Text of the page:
468 THE ELECTRICAL ENGINEER. [V01-XVL 140-291- used to reduce the speed of the motor with reference to that of the generator. Fig. 4 is still another armature with a great number of independent circuits closed upon them- selves, so that all the dead points on the armature are done away with and the armature has a large starting torque. Fig. 7 is another type of armature for a. four-pole motor but with coils wound upon a smooth surface. A number _ eh e Fins. 10, 11 AND 12. of these armatures have hollow shafts, as they have been used in many ways. Figs. 13 and 14 represent armatures to which either alternating or direct current was conveyed by means of sliding rings. Fig. 13 consists of asoft iron body with a single coil wound around it, the ends of the coil be- ing connected to two sliding rings to which usually direct current was conveyed. The armature shown in Fig. 14 has three insulated rings on a shaft and was used in con- nection with t\vo or three phase circuits. All these models shown represent early work, and the enlarged engravings are made from photographs taken early in 1888. There is a great number of other models which were exhibited, but which are not sharply brought out in the engraving Fig. 1. For example at M is a model of a motor comprising an armature with a hollow shaft wound with two or three coils for 2 or 3-phase circuits; the armature was arranged to be stationary and the generating circuits were comiccted directly tn the generator. Around the arma- lnro is arranged to rotate on its shaft a casting forming six closed circuits. On the outside this casting was turned smooth and the belt was placed on it for driving with any desired appliance. This also is a very early model. (ln the left side of the table there is shown a large variety of models, N, o, r, etc., with lields of various shapes. Each of these models involves some distinct idea and they_ all represent the gradual development chiefly interesting as showing Mr. Tesla’s efforts to adapt his sys- cm to the existing high frequencies. On the right side of the table, at s, r, are shown, on separate supports, larger and more perfected armatures of commercial motors, and in the space around the table a variety of motors and generators supplying current to them was exhibited. The high frequency exhibit embraced Mr. Tesla’s lirst original apparatus used in his investigations. There was exluiluited a glass tube with one layer of silk covered wiro wound at the top and a copper ribbon on the inside. This was the first disruptive discharge coil constructed by him. At U is shown the disruptive discharge coil exhibited by him in his lecture before the American Institute of Elec- trical Engineers, in May, 1891. At V and W are shown some of the lirst high frequency transformers. A number 3" ___ i.....>,..._..\. rmfgeswf' ~ Flos. 18 AND 14. of various fields and armatures of small models of high frequency apparatus is shown at x aml v and others not visible in the picture were exhibited. In the annexed space the dynamo used by Mr. Tesla at Columbia Col- lege was exhibited ; also another form of high frequency dynamo used. In this space also was arranged a battery of Leyden jars and his large disruptive discharge coil which was used for exhibiting the light phenomena in the dark room. The coil was operated at only a small fraction of its capacity as the necessary condensers and transformers could not be had and as Mr. Tesla’s stay waslirnited to one week ; notwith- standing, the phenomena were ofa striking character. In the room were arranged two large plates placed at a distance of about eighteen feet from each other. Between them were placed two long tables with all sorts of phosphorcscent bulbs and tubes; man of these were pre iared with great care and marked legiblry with the names which would shine with phosphorescent glow. Among them we noted some with the names of Helmholtz, Faraday, Maxwell, Henry, Franklin, etc. Mr. Tesla had also not forgotten the great- est living poet of his own country Zmaj Jovan; two or three were prepared with inscriptions, like “ Welcome Electricians,” and produced a beautiful effect. Each rep- resented some phase of this work and stood for some in- dividual experiment of importance. Outside the room was the small battery seen in Fig. I5, for the exhibition of some of the impedance and other phenomena of interest. Thus, for instance, a thick copper bar bent in arched form was provided with clamps for the attachment of lamps, and a number of lamps were kept at incandescence on the bar; there was also a little motor shown on the table operated by the disruptive discharge. *fr qn .1 .I ~=~.¢».<. << .".r. ,_,_.,'"f'T» .;f,., 5 . 1 . is “ "r f ~' ‘ ~ ' . V i if 5? , ~ ;, . .2 rg r '1 0 , , 1 st 3` a t Ep z l as 1% I a .l .45 _ 1, , 3 ~ .- _.f .1 5 rg , _ f ",,.:~ gf -,___ o. ‘ ,..,.,§., : , ~ . ‘ ‘ 245: v FIG. 15. As will be remembered the \Vcstinghouse Company made a. line exhibit of the various ooniniercial motors of the Tesla system and also the twelve generators in Machinery Hall were of the two-phase type constructed for distribut- ing light and power. Mr. Tesla, as is also known, exhibited some models of his oscillators. It was Mr. Tesla’s inten- tion to exhibit his motor and high frequency apparatus only during the Congress week, but it was allowed to rc- main on exhibition on account of a generally expressed desire. Furthermore as Mr. Tesla had only a week’s notice to prepare his lecture all his time was taken up for this purpose, otherwise his motor, and especially his high fre- quency, exhibit would have been more complete. 'rue FAIR in ‘94. Tim South Park Board of Commissioners of Chicago held a joint meeting with the executive committee of the \Vorld’s Fair directory recently and decided to accept the Fair buildings and a sum of money suflicient to keep them in repair for some time. The state buildings and many of the foreign buildings will be removed. The park Will be improved, and next season there will be electric displays, fireworks, etc. All the buildings will be open and the walks and roadways will be kept in perfect condition.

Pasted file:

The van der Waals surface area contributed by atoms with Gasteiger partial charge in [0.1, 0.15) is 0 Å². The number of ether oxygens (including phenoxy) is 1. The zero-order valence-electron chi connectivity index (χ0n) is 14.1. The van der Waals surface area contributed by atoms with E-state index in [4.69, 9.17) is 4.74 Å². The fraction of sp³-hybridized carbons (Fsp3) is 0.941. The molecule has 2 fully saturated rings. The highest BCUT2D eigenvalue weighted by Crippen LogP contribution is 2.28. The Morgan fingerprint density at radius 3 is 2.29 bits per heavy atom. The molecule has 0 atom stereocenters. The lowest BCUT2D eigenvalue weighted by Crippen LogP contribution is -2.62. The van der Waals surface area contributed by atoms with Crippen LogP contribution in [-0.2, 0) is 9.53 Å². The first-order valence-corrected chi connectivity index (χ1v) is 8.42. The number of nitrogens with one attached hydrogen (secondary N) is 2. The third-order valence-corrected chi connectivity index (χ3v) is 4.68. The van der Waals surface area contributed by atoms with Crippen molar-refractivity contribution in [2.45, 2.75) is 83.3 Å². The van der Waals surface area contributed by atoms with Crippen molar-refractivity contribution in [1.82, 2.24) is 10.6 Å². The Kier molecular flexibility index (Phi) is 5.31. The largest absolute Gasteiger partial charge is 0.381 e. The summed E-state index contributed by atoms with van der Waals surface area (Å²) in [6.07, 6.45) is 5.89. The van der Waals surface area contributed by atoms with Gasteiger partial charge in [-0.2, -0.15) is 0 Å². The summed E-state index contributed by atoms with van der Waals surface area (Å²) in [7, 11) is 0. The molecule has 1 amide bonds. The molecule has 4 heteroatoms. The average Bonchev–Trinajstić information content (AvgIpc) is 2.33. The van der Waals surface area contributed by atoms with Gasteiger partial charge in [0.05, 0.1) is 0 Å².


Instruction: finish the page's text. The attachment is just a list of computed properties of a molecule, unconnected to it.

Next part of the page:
466 THE ELECTRIC MR. TESLA’S PERSONAL EXHIBIT AT THE WORLD'S FAIR. Wnimc the exhibits of firms engaged in the manufacture of electrical apparatus of every description, at the Fair, afforded the visitor ample opportunity for gaining an :xcellent knowledge of the state of the art, therc were also AL ENGINEER. [Vol. XVI. No.'29l. shapes at considerable distances and at great speeds. This ring was wound for two-phase circuits, and the winding was so distributed that a practically uniform field was obtained. This ring was prepared for Mr. Tesla’s exhibit by Mr. U. F. Scott, electrician of the \Vestinghouse Elec- tric and Manufacturing Company. A smaller ring, shown at rc, was arranged like the one ex- hibited at A but dvsiglicd specially to exhibit tho rotatioll of an armatnre in a rotating licld. ln connection \vit.h those two rings there was an interesting exhibit shown by Mr. Tesla which consisted of a magnet with a coil, the magnet being arranged to rotate in bearings. \Vith this magnet he first demonstrated the identity between a rotating field and a rotating magnet, the latter, when rotated, exhibiting the same phenomena as the rings when they were energized by currents of differing phase. Another prominent ex- hibit is a model illustrated at <2 which is a two-phase motor, as well as an induction motor and transformer. It consists of a large outer ring of laminated iron wound with two superimposed, separated windings which can be connected in a variety of ways. This is one of the first models used by Mr. Tesla as an induction motor and rotating trans- former. The armatnre was either a steel or wrought iron disc with a closed coil. \Vhen thc motor was operated ~ _ ,__- -.» "1 .. -, » . -»~ , | ,, | ' ‘ 5' ` @~<§ GZ. " ' i ' -§< f-?" §?§ ` -35 f f'“7”fl " sms* - ~_ . . if .; .. ~ > a ‘ AFA; ‘ c ,fg,_.._ , 1 § Iétirfe 2 -.. _._. , ~° :;~~:~- ' _ _- M 3 _-ie., » ~ .1 i 5 , sf * . as 3' K--f ~ g M ~~_»- _*U ~¢~~ ~~c,$_k, __ . 7;~_:{g; _ _ ~ t I i ' ..._ _ ri:-fs.. P .`fi.l' 1 ,_i` 3 »»-~ __ .. » 1z~z*=. tr' I ~ 'f¢“"°‘ V . - _ ., »‘1:~~ .L_ ~ ~» ~ 4-_ ,__ _ 51 :pea \=,=»,»; "W-_'E »_ , In < "_ 5 "‘_ . , ‘ ... fi »$“*,,». 'f = ,. y - 'R ~ fe__~,l . if 4 i " ' f ~ ~. `\' b `~ f l‘=~”~4@¥"‘ "17'»‘-li.” ~ K- . '”"3¥‘“3 Yi. 7-»\ ._ .' l'1if4.L-.~"", "‘1-.1 » is 'T .~. \"' ' ` `1~_ .r 41% »:. .4f=v“"*’s e - . ‘ ' ' _ ' ._ __ , "' i '?il"- J ' ide. ‘ .3 -ww ,V " -~ W . ~ . " ` - i ie; ` ,',*»¢~““‘.-_ X '\ r ,Q t ` , .,,.,. " _ ‘r ~ ,.\ l `ff3i.é~ :}v 1 7' ~ i l ,il si” -, .;a‘*“”"& _' " f ‘~;~: ’ ' _ a 37" _Q ~ r . /F -»*’r° ¢;_g‘.n~\~ gg; r , ~ v, .-ae.. 6 ;_ M* ’ H, g ft ,gf "’ , Q: f , V t, Q; i . ls. .w »-._ - i, . < #"" -_ _ if ~ .» »<. " »»-"'l' ' _. ;;»-*;»»"‘Z" . E14 ai” , ' #sf » . *t r ',f1~*€"fT _, fe “ e . _. . _», .~_.. 4 ._»¢»»< ._.-ef' _ ' ' 4 fl ` ` ` fr; , T`Pi¥?i'*“7"i"_L.¢~ ` ' "4 . ' ' . _ ‘ »- - j__ .v - ‘J ai' ‘ ~4=H,,1,f 3 H g ' _ . T T _a i ‘ ' ` 2 “ .__ :£__"; '""i ”__"_ Flo. 1.-Mn. TESLA'S Psnsonst. Exunsxr AT 'rim W0llLD°S Fam. numbers of exhibits which brought out into strong relief the work of the individual inventor, which lies at the foundation of much, if not all, of our present achievement. Prominent among such personal exhibits was that of Mr. Nikola Tesla, whose apparatus occupied part of the space of thc \l/estinghousc Company. This apparatus represents the results of work and thought covering a period of ten years. It embraces a large number of different alternating motors and Mr. Teslafs earlier high frequency apparatus. The motor exhibit con- sisted of a variety of fields and armatures for two, three and multiphase circuits, and gave a fair idea of the gradual evolution of the fundamental idea of the rotating magnetic Held. The high frequency exhibit included Mr. Tesla’s earlier machines and disruptive discharge coils and high frequency transformers, which he used in his investigations and some of which are referred to in his published papers. Our engraving, Fig. 1, shows a view of part of the exhibits containing the motor apparatus. Among these there is shown at A a large ring which is intended to exhibit the phenomena of the rotating magnetic Held. The field pro- duced was very powerful and exhibited striking effects, revolving copper balls and eggs and bodies of various from a two phase generator the windings were connected in two groups, as usual. \Vhcu used ns an indlu-tion motor then the current induced in one of the windings of the ring was passed through the other winding on the ring and so the motor operated with only two wires. \\'hen used as a transformer the outer winding served, for instance, as a sccondaryand the inner as a primary. The model shown at xr is one of the earliest rotating iicld motors, consisting of a thin iron ring wound with two sets of coils and an armature consisting of a series of steel discs partly cut away and arranged on a small arbor. _ At E is shown one of the first rotating ticld or induction motors used for the regulation of an arc lamp and for other purposes. It comprises a ring of discs with two sets of coils having different self~inductions, one set being of Ger- man silver and the other of copper wire. The armature is wound with two closed eircuited coils at right angles to each other. To the armature shaft are fastened levers and other devices to eifect the regulation. At F is shown a model of a magnetic lag motor; this embodies a casting with pole projections protruding from two coils between which is arranged to rotate a smooth iron body. When an alternating current is sent through the two coils the